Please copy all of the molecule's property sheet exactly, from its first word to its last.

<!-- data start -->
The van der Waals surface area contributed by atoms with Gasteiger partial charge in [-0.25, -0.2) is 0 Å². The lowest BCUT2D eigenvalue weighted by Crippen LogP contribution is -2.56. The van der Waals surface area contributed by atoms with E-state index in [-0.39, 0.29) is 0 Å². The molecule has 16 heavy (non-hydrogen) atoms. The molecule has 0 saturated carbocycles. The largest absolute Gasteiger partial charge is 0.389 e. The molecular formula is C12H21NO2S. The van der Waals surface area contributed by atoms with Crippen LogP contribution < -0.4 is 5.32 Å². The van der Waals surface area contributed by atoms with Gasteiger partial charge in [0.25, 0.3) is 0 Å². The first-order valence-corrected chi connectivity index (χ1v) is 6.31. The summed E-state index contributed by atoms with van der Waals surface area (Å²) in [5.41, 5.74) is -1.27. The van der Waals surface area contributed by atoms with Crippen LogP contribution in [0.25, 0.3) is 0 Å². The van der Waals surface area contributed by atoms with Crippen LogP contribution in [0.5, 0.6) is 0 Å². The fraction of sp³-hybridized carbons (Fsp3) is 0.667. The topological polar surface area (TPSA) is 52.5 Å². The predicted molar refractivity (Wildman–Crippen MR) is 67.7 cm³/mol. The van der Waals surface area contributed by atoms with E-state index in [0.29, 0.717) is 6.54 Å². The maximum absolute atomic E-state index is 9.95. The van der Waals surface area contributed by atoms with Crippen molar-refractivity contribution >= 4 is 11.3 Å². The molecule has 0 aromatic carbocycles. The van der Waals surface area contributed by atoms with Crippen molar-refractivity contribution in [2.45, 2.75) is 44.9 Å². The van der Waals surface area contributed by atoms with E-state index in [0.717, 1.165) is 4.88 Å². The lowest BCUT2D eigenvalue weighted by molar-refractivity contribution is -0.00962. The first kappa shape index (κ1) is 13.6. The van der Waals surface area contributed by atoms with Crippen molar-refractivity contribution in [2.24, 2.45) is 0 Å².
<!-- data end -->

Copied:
The van der Waals surface area contributed by atoms with Gasteiger partial charge in [-0.25, -0.2) is 0 Å². The lowest BCUT2D eigenvalue weighted by Crippen LogP contribution is -2.56. The van der Waals surface area contributed by atoms with E-state index in [-0.39, 0.29) is 0 Å². The molecule has 16 heavy (non-hydrogen) atoms. The molecule has 0 saturated carbocycles. The largest absolute Gasteiger partial charge is 0.389 e. The molecular formula is C12H21NO2S. The van der Waals surface area contributed by atoms with Crippen LogP contribution < -0.4 is 5.32 Å². The van der Waals surface area contributed by atoms with Gasteiger partial charge in [0.25, 0.3) is 0 Å². The first-order valence-corrected chi connectivity index (χ1v) is 6.31. The summed E-state index contributed by atoms with van der Waals surface area (Å²) in [5.41, 5.74) is -1.27. The van der Waals surface area contributed by atoms with Crippen LogP contribution in [0.25, 0.3) is 0 Å². The van der Waals surface area contributed by atoms with Crippen LogP contribution in [0.5, 0.6) is 0 Å². The fraction of sp³-hybridized carbons (Fsp3) is 0.667. The topological polar surface area (TPSA) is 52.5 Å². The predicted molar refractivity (Wildman–Crippen MR) is 67.7 cm³/mol. The van der Waals surface area contributed by atoms with E-state index in [0.29, 0.717) is 6.54 Å². The maximum absolute atomic E-state index is 9.95. The van der Waals surface area contributed by atoms with Crippen molar-refractivity contribution >= 4 is 11.3 Å². The molecule has 0 aromatic carbocycles. The van der Waals surface area contributed by atoms with Crippen molar-refractivity contribution in [2.45, 2.75) is 44.9 Å². The van der Waals surface area contributed by atoms with E-state index in [0.717, 1.165) is 4.88 Å². The lowest BCUT2D eigenvalue weighted by molar-refractivity contribution is -0.00962. The first kappa shape index (κ1) is 13.6. The van der Waals surface area contributed by atoms with Crippen molar-refractivity contribution in [2.24, 2.45) is 0 Å².